i had an epson stylus color 880 for 10 years prior to my current printer, i do agree that those things are workhorses if you treat them right (though it was still an ink-gobbler)

bluesea
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I'm excited about the memjet

I'm excited about the memjet technology coming to market...although it's been a long wait...there does seem to be a real push for Q3 or Q4 this year. Could be a real game changer.

Check out the videos:
http://www.memjethomeandoffice.com/technology/videos/

schmanthony
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I haven't heard of memjet but

I haven't heard of memjet but at first glance I'm a bit skeptical. The only technical difference between this and a common inkjet seems to be the super wide print head - that I assume to be a separate part from the cartridges. I wonder about the maintenance and replacement cost of the printhead.

I suppose there are much fewer mechanical moving parts, which is a common area of breakdown for today's inkjets. I'd look at that giant print head with the multiple ink ports to be a point of failure, and possibly high initial cost. Probably the viability of this technology will depend on how cheap, robust and maintainable that print head is.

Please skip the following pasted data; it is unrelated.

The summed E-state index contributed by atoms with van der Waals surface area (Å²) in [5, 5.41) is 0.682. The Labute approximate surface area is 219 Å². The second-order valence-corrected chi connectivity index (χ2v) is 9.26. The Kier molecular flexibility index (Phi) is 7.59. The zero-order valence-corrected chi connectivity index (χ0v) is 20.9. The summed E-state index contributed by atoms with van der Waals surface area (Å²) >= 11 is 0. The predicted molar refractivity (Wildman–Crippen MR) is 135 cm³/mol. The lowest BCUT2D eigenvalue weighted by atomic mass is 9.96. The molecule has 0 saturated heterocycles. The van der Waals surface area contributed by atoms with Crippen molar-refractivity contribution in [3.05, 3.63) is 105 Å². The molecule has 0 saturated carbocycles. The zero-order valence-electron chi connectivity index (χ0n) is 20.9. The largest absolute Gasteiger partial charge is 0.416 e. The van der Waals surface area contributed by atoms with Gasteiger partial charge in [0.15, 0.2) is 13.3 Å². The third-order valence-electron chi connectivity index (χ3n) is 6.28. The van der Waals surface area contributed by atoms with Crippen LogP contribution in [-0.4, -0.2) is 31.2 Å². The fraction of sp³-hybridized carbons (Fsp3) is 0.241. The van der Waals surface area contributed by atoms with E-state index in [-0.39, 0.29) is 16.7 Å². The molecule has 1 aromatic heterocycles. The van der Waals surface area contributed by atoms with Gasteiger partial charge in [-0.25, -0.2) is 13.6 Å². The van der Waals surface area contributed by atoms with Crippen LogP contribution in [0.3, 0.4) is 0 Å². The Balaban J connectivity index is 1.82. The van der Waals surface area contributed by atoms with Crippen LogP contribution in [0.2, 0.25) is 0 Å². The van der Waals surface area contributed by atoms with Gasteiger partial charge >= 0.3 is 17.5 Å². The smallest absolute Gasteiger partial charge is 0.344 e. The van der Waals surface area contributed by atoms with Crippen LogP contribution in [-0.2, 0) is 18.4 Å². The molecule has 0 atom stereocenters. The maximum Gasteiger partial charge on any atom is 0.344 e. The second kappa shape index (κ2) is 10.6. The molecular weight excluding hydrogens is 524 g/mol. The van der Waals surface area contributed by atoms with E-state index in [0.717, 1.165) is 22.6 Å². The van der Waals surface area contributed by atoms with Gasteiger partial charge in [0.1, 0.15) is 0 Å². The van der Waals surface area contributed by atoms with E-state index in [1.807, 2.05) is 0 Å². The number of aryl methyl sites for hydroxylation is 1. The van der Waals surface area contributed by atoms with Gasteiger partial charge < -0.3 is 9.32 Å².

InvisibleJon
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re: Canon and memjet

Regarding a previous Canon jamming comment: I'm super-happy with my Canon S9000. Never had a jamming problem with it. However, it is a straight pass-through system.

Regarding memjet technologies: If it'll do that with cardstock, I'm much more interested. =)

Redcap
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So I have been doing a lot of

So I have been doing a lot of research and it seems that the price range I am looking at just doesn't accept 110 lb cardstock. That is what I am mainly looking for, something along the lines of $120 that can print on cardstock...

guildofblades
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The printer we use cuurently

The printer we use cuurently was more like $8K and it prints 12pt, but its not speced to do so.

The ones that are speced to do so run more like $40K, which is what we have to ugrade to shortly.

Ryan S. Johnson
Guild of Blades Retail Group - http://www.gobretail.com
Guild of Blades Publishing Group - http://www.guildofblades.com
1483 Online - http://www.1483online.com